• The first set covers the years 1915 to 1946 and contains 491,849 references to names that occurred in 1915 to 1946 lists that were published in order of certificate number; and in all supplementary lists of special cases that were added at the end of the normal annual lists for all years from 1915 to 1946. Information on these people has been entered and is searchable by name, given name and country.
  • The second set covers the years 1947 to 1951 and contains the digital images of the lists published in the Canada Gazette during those years. Information has not been entered and is not searchable by name, given name and country. It is searchable only by month and year of publication in the Canada Gazette.

Naturalization Records Held by Immigration, Refugees and Citizenship Canada[edit | edit source]

Immigration, Refugees and Citizenship Canada holds records of naturalization and citizenship from 1854 to the present.

1854-1917 Card Index[edit | edit source]

The originals of records dated between 1854 and 1917 have been destroyed. However, a card index by name has survived, which provides information compiled at the time of naturalization, such as:

  • present and former place of residence;
  • former nationality;
  • occupation;
  • date of certification; and
  • name and location of the responsible court.

The index rarely contains any other genealogical information. Please note that Library and Archives Canada does not hold a copy of that card index.

After 1917[edit | edit source]

Records created after 1917 are more detailed, indicating:

  • surname;
  • given name;
  • date and place of birth;
  • entry into Canada; and
  • names of spouses and children.
  • The file will typically include the original petition for naturalization, a Royal Canadian Mounted Police report on the person, the oath of allegiance, and any other documents.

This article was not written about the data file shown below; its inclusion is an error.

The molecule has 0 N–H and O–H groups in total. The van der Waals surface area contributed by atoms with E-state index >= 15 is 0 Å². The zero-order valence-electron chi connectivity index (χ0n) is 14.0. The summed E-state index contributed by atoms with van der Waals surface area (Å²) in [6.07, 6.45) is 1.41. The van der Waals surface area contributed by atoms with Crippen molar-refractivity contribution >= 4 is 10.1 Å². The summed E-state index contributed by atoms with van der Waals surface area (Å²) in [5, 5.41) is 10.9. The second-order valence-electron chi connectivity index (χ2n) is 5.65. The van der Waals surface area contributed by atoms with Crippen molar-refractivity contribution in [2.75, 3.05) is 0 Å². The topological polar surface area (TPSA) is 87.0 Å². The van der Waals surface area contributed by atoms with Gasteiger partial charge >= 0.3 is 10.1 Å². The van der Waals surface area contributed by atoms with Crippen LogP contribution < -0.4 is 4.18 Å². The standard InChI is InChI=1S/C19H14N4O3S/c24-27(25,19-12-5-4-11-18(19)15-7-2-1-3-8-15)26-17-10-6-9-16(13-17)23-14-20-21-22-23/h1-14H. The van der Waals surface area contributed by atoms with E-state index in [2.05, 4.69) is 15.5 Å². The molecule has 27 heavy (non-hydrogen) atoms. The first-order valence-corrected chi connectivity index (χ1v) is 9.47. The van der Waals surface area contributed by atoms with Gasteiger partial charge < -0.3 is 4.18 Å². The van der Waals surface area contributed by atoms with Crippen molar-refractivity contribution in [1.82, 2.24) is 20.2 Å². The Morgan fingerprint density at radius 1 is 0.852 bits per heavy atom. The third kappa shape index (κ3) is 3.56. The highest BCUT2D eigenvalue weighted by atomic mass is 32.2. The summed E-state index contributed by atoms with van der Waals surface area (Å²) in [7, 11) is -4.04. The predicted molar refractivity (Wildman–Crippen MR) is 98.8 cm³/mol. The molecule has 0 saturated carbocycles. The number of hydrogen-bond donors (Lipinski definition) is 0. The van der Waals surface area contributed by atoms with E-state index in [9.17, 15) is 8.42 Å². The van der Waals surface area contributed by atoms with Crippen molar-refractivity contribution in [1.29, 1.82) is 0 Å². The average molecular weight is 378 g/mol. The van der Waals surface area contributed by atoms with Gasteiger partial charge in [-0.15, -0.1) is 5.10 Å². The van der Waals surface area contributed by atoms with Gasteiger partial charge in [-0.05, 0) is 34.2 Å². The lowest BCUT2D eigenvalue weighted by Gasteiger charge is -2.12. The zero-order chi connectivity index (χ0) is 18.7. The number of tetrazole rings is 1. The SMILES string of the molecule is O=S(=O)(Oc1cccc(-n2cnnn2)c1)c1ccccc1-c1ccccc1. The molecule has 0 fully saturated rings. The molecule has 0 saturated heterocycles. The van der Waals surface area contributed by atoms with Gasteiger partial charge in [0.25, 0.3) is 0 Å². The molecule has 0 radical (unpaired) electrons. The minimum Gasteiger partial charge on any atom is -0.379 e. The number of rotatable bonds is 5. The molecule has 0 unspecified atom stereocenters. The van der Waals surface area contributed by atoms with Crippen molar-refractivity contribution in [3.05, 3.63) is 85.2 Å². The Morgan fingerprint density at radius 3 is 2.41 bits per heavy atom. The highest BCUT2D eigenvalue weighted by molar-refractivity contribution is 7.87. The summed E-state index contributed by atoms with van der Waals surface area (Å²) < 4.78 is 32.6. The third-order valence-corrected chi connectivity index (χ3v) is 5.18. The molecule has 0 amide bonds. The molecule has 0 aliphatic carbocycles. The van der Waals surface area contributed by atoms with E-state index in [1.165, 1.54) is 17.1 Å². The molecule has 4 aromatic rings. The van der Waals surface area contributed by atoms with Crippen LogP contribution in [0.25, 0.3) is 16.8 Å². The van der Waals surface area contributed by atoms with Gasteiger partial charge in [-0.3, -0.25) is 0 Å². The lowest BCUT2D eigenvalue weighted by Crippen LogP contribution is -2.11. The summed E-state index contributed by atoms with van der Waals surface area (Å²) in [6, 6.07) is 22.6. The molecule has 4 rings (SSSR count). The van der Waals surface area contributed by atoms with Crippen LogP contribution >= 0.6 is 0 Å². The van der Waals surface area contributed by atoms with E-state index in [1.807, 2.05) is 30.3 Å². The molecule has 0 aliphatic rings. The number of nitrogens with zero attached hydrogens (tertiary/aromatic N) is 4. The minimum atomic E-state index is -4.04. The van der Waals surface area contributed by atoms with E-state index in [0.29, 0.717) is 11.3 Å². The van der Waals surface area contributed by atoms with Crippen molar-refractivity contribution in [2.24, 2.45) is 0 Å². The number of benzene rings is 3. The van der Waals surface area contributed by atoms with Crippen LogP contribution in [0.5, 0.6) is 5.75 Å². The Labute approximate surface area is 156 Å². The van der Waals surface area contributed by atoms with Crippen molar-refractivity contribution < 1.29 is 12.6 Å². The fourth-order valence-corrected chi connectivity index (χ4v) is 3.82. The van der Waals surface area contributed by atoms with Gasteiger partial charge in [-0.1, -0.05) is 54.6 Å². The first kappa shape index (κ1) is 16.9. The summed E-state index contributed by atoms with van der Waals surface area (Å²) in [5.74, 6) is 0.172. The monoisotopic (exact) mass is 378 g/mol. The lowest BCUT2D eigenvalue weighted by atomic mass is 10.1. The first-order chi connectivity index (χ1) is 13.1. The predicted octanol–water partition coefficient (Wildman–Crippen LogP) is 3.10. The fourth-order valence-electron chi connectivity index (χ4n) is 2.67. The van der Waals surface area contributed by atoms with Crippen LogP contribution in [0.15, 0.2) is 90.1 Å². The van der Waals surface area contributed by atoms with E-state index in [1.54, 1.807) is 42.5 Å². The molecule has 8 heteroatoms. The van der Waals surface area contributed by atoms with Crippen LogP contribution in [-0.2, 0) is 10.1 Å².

Writing for Records[edit | edit source]

Requests for searches of naturalization/citizenship indexes and records from 1854 to the present should be signed and mailed to:

  • Immigration, Refugees and Citizenship Canada (IRCC)
    Access to Information and Privacy Division
    Ottawa, ON K1A 1L1
    Canada


Please note that the following conditions apply:

The application for copies of records should indicate that it is being requested under Access to Information. It must be submitted by a Canadian citizen or an individual residing in Canada. For non-citizens, you can hire a freelance researcher to make the request on your behalf. Fee: $5.00, payable to the Receiver General for Canada. The request must be accompanied by a signed consent from the person concerned or proof that he/she has been deceased 20 years. Proof of death can be a copy of a death record, a newspaper obituary or a photograph of the gravestone showing name and death date.

  • Please note that IRCC requires proof of death regardless of the person’s year of birth.
  • Your request should include the full name, date and place of birth, and if possible, the Canadian citizenship number or naturalization certificate number.
  • Only Canadian citizens and permanent residents can make a request for information under the Access to Information Act and the Privacy Act. However, you may ask a Canadian citizen or a permanent resident to submit an Access to Information request on your behalf. Keep in mind that the records will be mailed to the requester within Canada. It is also important to note that we require written consent (signed and dated) or proof of executorship, if the individual whose personal information is being sought has been deceased for less than 20 years.[1]

References[edit | edit source]

Information in this article from

  1. "Immigration, Refugees and Citizenship Canada Help Centre", https://www.cic.gc.ca/english/helpcentre/answer.asp?qnum=469&top=1, accessed 10 October 2020.